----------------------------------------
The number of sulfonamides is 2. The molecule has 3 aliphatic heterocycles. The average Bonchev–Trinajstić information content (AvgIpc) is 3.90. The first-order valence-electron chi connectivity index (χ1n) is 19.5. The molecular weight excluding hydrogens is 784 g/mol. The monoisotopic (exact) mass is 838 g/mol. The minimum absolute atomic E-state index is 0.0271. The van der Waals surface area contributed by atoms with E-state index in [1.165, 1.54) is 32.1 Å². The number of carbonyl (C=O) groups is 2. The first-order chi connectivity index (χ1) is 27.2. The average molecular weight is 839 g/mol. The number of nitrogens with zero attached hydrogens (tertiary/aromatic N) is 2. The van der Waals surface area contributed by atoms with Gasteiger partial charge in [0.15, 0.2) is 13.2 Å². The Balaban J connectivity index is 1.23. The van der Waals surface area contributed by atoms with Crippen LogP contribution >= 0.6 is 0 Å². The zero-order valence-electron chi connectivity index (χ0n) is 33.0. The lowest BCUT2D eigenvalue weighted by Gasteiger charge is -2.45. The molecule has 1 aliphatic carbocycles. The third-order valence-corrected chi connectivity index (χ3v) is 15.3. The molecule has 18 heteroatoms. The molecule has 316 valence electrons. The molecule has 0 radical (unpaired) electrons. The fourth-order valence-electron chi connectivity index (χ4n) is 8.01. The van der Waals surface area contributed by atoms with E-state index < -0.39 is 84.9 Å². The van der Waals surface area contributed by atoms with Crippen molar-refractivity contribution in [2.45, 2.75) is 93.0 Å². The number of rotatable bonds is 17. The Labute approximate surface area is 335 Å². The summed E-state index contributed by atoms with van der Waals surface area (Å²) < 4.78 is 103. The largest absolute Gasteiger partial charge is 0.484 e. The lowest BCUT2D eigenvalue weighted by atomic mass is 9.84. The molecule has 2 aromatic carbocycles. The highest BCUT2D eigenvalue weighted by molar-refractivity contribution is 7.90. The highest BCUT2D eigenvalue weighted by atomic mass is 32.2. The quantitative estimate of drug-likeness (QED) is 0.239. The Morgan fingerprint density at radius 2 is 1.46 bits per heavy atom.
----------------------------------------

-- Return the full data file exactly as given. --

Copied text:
The number of sulfonamides is 2. The molecule has 3 aliphatic heterocycles. The average Bonchev–Trinajstić information content (AvgIpc) is 3.90. The first-order valence-electron chi connectivity index (χ1n) is 19.5. The molecular weight excluding hydrogens is 784 g/mol. The monoisotopic (exact) mass is 838 g/mol. The minimum absolute atomic E-state index is 0.0271. The van der Waals surface area contributed by atoms with E-state index in [1.165, 1.54) is 32.1 Å². The number of carbonyl (C=O) groups is 2. The first-order chi connectivity index (χ1) is 27.2. The average molecular weight is 839 g/mol. The number of nitrogens with zero attached hydrogens (tertiary/aromatic N) is 2. The van der Waals surface area contributed by atoms with Gasteiger partial charge in [0.15, 0.2) is 13.2 Å². The Balaban J connectivity index is 1.23. The van der Waals surface area contributed by atoms with Crippen LogP contribution >= 0.6 is 0 Å². The zero-order valence-electron chi connectivity index (χ0n) is 33.0. The lowest BCUT2D eigenvalue weighted by Gasteiger charge is -2.45. The molecule has 1 aliphatic carbocycles. The third-order valence-corrected chi connectivity index (χ3v) is 15.3. The molecule has 18 heteroatoms. The molecule has 316 valence electrons. The molecule has 0 radical (unpaired) electrons. The fourth-order valence-electron chi connectivity index (χ4n) is 8.01. The van der Waals surface area contributed by atoms with E-state index < -0.39 is 84.9 Å². The van der Waals surface area contributed by atoms with Crippen molar-refractivity contribution in [2.45, 2.75) is 93.0 Å². The number of rotatable bonds is 17. The Labute approximate surface area is 335 Å². The summed E-state index contributed by atoms with van der Waals surface area (Å²) < 4.78 is 103. The largest absolute Gasteiger partial charge is 0.484 e. The lowest BCUT2D eigenvalue weighted by atomic mass is 9.84. The molecule has 2 aromatic carbocycles. The highest BCUT2D eigenvalue weighted by molar-refractivity contribution is 7.90. The highest BCUT2D eigenvalue weighted by atomic mass is 32.2. The quantitative estimate of drug-likeness (QED) is 0.239. The Morgan fingerprint density at radius 2 is 1.46 bits per heavy atom.